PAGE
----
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Wednesday, September 2, 2015

September is Honey Month

September is Honey Month

"The only reason for being a bee that I know of is making honey... and the only reason for making honey is so I can eat it."

Honey. It is sweet. It is timeless.

It is every flower in the middle of summer. It is a timeline into history.

It is the only food that will never spoil.

It is comfort.

It is a yummy topping on toast. It is pure and unprocessed.

It is soothing in tea.

It is Aristotle's nectar of the gods. It is our memory bringing us back in time to Winnie the Pooh’s passion.

It is liquid gold. It is great in cooking. It is the only human food produced by insects.

It is primarily composed of glucose, fructose, water, enzymes, minerals, and vitamins. It is delicious.

It is a lover's calling with a simple, “Honey, be mine.”

History speaks, did you know...

There are many legends surrounding honey, including the origin of the word "honeymoon". In Eastern cultures as a means of celebrating their union, love and respect for one another, newlyweds would have a spoonful of honey poured into their coupled palms.

The couple would then lick the honey off each other's hand. This ensured that the man would never raise a hand to his bride, and that she would forever speak loving words to him. Legend also says that Cupid dipped his arrows in honey prior to striking lovers and thus the bee became a symbol of Cupid. Peasants paid German feudal lords in honey during the 11th Century. Honey was also thought to possess the strength to mark a man a genius and forever happy. For this reason, certain cultures still practice the tradition of lightly gracing a newborn child's lips with the sweet nectar.

Egyptian hieroglyph's featuring bees were found in a temple built in Cairo in 24,000 B.C. The Egyptians not only used honey as a sweetener but also in embalming, for money, and as an offering to their gods. The bee continued to be important throughout Egyptian history; the pharaoh of Lower Egypt during the First Dynasty (3,200 B.C.) used the bee as his emblem. Honey has been written about since the 21st Century B.C. in Babylonian and Sumerian cuneiform writings as well as in India. The ancient Assyrians, Babylonians, and Sumerians poured honey on thresholds and some sacred objects for good luck. Beekeeping was depicted in wall paintings found in Spanish caves, dating back to 7,000 B.C. The Greeks and the Romans both offered honey to the gods and their ancestors.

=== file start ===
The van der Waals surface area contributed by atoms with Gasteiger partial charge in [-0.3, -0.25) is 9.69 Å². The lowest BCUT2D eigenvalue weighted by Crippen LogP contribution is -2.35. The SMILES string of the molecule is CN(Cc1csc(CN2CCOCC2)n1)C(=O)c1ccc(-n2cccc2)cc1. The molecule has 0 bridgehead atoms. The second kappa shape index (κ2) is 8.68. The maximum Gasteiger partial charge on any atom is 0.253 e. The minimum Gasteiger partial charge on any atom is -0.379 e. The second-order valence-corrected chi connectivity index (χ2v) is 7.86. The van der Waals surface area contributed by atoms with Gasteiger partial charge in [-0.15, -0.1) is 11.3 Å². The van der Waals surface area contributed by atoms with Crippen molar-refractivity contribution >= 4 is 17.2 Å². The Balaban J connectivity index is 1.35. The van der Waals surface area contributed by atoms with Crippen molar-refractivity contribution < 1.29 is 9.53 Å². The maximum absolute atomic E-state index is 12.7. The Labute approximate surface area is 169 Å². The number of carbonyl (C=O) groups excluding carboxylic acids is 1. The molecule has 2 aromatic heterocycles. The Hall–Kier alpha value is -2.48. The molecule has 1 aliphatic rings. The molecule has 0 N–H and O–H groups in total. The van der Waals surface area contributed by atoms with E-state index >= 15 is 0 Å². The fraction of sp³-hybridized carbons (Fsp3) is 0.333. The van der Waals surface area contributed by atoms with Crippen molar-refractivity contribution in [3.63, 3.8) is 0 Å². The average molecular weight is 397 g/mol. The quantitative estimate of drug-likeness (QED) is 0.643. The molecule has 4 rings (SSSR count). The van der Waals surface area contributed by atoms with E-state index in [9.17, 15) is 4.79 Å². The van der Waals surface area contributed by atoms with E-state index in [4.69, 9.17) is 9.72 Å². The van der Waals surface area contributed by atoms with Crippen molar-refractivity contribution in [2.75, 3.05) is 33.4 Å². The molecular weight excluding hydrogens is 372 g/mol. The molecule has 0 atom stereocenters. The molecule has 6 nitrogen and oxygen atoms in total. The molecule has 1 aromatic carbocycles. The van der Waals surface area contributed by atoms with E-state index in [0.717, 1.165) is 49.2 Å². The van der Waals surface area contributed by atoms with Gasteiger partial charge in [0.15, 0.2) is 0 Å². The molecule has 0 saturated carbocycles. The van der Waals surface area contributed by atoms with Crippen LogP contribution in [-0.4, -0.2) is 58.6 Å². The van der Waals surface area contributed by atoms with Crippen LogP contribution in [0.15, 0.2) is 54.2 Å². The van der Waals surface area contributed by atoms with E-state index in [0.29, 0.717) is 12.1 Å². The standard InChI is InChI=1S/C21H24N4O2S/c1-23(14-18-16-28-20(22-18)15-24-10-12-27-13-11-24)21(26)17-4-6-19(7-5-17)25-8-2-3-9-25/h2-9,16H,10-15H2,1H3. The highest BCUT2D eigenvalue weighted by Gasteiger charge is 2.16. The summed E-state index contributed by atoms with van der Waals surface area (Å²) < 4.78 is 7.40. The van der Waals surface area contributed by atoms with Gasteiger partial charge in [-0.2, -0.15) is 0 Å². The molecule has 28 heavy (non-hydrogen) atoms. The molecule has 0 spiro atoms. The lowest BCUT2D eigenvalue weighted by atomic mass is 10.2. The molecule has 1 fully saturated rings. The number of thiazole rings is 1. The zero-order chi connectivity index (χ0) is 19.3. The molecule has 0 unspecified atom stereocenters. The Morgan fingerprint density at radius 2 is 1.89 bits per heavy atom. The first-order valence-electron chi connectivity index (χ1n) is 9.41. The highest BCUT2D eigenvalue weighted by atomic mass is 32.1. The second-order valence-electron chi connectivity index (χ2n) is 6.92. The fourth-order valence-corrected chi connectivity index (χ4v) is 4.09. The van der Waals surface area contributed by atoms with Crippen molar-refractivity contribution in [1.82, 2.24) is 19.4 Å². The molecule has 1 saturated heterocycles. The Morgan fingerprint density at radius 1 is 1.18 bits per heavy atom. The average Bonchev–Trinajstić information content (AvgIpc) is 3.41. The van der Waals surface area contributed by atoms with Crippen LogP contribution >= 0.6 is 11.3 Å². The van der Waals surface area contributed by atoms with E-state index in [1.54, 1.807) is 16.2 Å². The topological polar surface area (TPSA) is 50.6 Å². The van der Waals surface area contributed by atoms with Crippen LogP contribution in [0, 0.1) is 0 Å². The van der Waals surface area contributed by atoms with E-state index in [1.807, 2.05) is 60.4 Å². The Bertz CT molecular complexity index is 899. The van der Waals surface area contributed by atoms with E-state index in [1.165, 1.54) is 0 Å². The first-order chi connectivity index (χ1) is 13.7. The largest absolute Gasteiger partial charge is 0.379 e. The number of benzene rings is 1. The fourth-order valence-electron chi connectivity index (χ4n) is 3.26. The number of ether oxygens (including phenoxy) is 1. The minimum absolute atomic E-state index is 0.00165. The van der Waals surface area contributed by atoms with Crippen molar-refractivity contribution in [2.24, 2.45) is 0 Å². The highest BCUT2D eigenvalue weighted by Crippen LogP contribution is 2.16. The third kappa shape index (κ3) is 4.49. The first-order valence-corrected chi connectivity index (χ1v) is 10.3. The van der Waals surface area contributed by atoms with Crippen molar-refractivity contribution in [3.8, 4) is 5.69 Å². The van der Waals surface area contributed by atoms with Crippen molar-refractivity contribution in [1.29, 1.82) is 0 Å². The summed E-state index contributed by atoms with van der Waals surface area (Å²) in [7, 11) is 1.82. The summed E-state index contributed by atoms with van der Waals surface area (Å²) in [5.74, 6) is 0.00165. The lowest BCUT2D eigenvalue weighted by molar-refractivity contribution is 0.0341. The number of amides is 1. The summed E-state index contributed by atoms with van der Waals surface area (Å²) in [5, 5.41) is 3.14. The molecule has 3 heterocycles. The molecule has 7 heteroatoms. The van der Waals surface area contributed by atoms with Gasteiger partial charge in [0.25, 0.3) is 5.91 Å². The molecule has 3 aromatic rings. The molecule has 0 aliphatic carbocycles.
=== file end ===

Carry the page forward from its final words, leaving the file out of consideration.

They also extensively used honey in their cooking. The importance of honey is lauded in many of the classic Greek texts of Aristotle, Plato, Hippocrates and others. The Romans were integral in spreading honey throughout their empire. Honey was quickly absorbed into the empire's culture, cooking and folklore.

In the Old Testament of the bible, the region now known as Israel and Palestine was called “the land of milk and honey.” Beekeeping became even more important once Christianity became a fully developed religion due to the need for beeswax church candles. The bee was used on Pope Urban VIII’s insignia.

Napoleon believed that bee was a sign of power, emblazoning the bee on his robes and flags.

Honey comes in three delicious varieties. Comb honey comes in its natural form; honey in its wax comb. Both the honey and the wax are edible.